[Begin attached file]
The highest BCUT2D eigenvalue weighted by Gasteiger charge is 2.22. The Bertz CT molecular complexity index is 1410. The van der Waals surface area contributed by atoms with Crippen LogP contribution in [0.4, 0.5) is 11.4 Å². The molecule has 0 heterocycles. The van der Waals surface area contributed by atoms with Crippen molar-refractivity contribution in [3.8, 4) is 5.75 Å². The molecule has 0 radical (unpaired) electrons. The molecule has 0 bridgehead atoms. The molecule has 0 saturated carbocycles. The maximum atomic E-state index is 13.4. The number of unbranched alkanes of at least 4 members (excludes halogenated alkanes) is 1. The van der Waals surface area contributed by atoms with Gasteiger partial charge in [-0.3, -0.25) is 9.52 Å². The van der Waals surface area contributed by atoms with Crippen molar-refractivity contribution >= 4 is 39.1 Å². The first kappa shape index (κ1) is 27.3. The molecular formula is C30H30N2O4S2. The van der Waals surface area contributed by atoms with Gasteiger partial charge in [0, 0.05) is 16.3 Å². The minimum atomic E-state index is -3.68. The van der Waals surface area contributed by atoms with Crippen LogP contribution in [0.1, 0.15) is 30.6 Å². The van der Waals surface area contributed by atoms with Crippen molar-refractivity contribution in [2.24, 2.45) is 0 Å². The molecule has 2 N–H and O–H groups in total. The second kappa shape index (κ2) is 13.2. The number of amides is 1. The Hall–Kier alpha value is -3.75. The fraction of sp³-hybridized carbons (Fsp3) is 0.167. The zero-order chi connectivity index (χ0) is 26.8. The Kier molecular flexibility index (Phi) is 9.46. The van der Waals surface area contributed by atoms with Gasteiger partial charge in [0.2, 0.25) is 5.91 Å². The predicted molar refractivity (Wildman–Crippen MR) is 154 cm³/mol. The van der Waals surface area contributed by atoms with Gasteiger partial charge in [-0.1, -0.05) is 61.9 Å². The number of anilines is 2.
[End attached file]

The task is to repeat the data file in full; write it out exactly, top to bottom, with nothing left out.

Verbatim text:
The highest BCUT2D eigenvalue weighted by Gasteiger charge is 2.22. The Bertz CT molecular complexity index is 1410. The van der Waals surface area contributed by atoms with Crippen LogP contribution in [0.4, 0.5) is 11.4 Å². The molecule has 0 heterocycles. The van der Waals surface area contributed by atoms with Crippen molar-refractivity contribution in [3.8, 4) is 5.75 Å². The molecule has 0 radical (unpaired) electrons. The molecule has 0 bridgehead atoms. The molecule has 0 saturated carbocycles. The maximum atomic E-state index is 13.4. The number of unbranched alkanes of at least 4 members (excludes halogenated alkanes) is 1. The van der Waals surface area contributed by atoms with Gasteiger partial charge in [-0.3, -0.25) is 9.52 Å². The van der Waals surface area contributed by atoms with Crippen molar-refractivity contribution >= 4 is 39.1 Å². The first kappa shape index (κ1) is 27.3. The molecular formula is C30H30N2O4S2. The van der Waals surface area contributed by atoms with Gasteiger partial charge in [0, 0.05) is 16.3 Å². The minimum atomic E-state index is -3.68. The van der Waals surface area contributed by atoms with Crippen LogP contribution in [0.1, 0.15) is 30.6 Å². The van der Waals surface area contributed by atoms with Crippen molar-refractivity contribution in [2.24, 2.45) is 0 Å². The molecule has 2 N–H and O–H groups in total. The second kappa shape index (κ2) is 13.2. The number of amides is 1. The Hall–Kier alpha value is -3.75. The fraction of sp³-hybridized carbons (Fsp3) is 0.167. The zero-order chi connectivity index (χ0) is 26.8. The Kier molecular flexibility index (Phi) is 9.46. The van der Waals surface area contributed by atoms with Gasteiger partial charge in [0.2, 0.25) is 5.91 Å². The predicted molar refractivity (Wildman–Crippen MR) is 154 cm³/mol. The van der Waals surface area contributed by atoms with Gasteiger partial charge in [-0.1, -0.05) is 61.9 Å². The number of anilines is 2.